AI clinical

Facebook and NYU Using AI to Speed Up MRIs

The Facebook/NYU partnership is working to minimize the amount of data that is captured, instead relying on computers to reconstruct the image from imperfect inputs. If this is successful, we may see a 10x reduction in scan times, which would lead to lower costs for MRIs and a much greater utilization of these machines

Source: Facebook and NYU Using AI to Speed Up MRIs.

Machine learning is successful partly because of the ability to make accurate inferences with respect to missing data. In other words, machine learning algorithms predict outcomes based on patterns observed in the data, even when important information is missing. The article describes a project that sees ML algorithms fill in the missing data that occurs when an MRI scan is done too quickly. Currently, scans take a long time because we can’t see the image properly when the data is missing. But if an algorithm can infer what that missing data is with a high level of accuracy, then we can afford to do the scans more quickly and fill in the data algorithmically.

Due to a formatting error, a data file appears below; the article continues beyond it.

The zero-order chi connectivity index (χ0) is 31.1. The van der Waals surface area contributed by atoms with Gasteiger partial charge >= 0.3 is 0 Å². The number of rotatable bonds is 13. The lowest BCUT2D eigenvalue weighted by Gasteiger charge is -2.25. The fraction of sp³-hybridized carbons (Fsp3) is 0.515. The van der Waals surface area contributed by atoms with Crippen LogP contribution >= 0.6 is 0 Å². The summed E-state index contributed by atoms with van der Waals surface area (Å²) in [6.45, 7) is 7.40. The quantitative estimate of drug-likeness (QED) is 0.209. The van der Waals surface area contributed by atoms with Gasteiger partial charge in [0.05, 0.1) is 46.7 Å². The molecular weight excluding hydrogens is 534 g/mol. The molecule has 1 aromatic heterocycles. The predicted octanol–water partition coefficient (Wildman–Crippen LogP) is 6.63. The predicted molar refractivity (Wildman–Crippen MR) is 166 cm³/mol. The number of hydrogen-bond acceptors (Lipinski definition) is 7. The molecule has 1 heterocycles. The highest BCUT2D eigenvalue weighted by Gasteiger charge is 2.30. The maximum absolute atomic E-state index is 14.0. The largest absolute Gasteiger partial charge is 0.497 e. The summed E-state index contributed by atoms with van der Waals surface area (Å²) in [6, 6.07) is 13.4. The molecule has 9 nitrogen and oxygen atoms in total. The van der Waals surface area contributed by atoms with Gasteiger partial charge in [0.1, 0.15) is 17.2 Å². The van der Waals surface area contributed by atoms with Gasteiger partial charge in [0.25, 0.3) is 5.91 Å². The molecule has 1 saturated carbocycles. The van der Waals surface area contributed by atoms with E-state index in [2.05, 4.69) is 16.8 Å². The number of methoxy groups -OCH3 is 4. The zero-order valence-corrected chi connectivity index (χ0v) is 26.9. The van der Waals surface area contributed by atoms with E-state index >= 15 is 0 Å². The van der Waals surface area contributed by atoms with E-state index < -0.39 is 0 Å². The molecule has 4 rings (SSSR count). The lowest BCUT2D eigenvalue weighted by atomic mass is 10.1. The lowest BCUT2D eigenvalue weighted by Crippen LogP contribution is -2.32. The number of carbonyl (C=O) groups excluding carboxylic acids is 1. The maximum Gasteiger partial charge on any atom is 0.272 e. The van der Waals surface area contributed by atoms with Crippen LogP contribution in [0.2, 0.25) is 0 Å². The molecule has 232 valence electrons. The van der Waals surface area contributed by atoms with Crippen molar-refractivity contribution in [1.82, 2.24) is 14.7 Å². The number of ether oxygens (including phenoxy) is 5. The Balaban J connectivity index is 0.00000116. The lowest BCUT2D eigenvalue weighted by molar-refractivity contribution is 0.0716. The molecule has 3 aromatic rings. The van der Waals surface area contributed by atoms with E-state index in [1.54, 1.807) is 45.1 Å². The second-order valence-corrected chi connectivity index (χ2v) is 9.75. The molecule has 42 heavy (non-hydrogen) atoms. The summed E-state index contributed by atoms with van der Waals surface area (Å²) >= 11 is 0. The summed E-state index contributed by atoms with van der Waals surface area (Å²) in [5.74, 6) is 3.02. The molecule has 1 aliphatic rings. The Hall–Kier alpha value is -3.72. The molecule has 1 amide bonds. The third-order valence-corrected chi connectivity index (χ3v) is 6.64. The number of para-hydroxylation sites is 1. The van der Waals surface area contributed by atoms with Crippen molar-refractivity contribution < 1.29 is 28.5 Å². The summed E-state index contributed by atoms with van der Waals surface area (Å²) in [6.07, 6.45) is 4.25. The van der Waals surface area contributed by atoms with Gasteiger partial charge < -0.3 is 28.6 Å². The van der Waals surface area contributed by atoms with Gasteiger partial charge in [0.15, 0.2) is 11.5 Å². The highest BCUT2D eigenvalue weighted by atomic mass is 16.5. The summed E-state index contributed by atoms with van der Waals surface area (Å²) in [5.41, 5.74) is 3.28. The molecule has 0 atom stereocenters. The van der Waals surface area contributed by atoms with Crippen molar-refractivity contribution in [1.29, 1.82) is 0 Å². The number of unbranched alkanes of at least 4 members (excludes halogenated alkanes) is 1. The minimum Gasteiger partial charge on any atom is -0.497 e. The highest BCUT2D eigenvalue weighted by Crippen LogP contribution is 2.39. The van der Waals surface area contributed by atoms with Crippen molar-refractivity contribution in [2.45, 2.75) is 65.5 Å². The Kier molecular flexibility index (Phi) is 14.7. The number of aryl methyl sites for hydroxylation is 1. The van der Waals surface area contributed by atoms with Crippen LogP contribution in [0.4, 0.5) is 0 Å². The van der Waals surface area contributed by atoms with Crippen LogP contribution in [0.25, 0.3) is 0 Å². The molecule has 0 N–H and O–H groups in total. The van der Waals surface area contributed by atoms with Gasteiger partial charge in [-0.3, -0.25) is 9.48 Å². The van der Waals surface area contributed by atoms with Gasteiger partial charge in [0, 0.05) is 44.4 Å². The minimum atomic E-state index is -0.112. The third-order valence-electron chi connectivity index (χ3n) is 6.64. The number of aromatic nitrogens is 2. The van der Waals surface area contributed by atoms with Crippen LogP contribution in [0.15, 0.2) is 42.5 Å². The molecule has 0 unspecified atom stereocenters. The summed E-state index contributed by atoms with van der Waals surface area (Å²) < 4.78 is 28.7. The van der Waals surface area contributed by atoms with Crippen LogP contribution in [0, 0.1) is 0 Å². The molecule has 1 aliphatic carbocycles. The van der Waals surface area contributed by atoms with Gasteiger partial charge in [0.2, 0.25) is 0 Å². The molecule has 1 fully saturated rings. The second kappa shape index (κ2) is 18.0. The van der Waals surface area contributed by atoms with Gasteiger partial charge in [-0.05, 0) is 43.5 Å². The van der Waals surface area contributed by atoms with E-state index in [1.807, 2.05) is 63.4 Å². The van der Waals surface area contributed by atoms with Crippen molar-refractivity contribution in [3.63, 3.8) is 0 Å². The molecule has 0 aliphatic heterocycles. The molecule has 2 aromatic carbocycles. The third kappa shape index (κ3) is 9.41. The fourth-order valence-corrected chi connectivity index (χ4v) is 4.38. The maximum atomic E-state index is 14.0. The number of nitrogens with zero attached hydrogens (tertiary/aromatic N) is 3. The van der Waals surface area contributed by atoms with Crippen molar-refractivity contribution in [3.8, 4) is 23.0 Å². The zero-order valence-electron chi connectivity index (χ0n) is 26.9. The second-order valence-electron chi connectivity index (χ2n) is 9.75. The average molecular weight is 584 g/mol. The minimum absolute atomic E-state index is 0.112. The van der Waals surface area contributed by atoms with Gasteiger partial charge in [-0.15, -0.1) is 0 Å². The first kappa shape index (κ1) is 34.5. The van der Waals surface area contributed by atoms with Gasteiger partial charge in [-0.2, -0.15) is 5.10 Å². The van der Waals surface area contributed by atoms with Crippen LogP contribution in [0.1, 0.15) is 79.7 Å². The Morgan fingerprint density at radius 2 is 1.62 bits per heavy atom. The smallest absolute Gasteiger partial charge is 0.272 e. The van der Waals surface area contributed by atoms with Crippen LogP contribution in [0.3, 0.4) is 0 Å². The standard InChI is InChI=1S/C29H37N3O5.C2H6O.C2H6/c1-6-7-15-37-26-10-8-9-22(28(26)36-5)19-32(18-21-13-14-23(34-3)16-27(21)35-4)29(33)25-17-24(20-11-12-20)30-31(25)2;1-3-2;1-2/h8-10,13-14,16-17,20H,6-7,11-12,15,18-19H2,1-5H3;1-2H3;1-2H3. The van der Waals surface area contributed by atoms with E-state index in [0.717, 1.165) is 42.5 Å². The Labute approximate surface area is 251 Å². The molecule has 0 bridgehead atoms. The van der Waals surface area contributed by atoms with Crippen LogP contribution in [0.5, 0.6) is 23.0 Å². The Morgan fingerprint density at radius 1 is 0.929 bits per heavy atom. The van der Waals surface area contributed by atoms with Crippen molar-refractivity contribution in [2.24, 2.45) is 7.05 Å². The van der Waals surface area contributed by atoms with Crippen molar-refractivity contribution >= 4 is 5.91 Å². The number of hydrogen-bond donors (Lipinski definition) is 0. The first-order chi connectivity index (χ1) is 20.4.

I wonder if there’s a risk of missing something that would have turned up with current scans. For example, a tumour that doesn’t show up in the AI-moderated scan because the algorithm didn’t infer it’s presence.

By Michael Rowe

I'm a lecturer in the Department of Physiotherapy at the University of the Western Cape in Cape Town, South Africa. I'm interested in technology, education and healthcare and look for places where these things meet.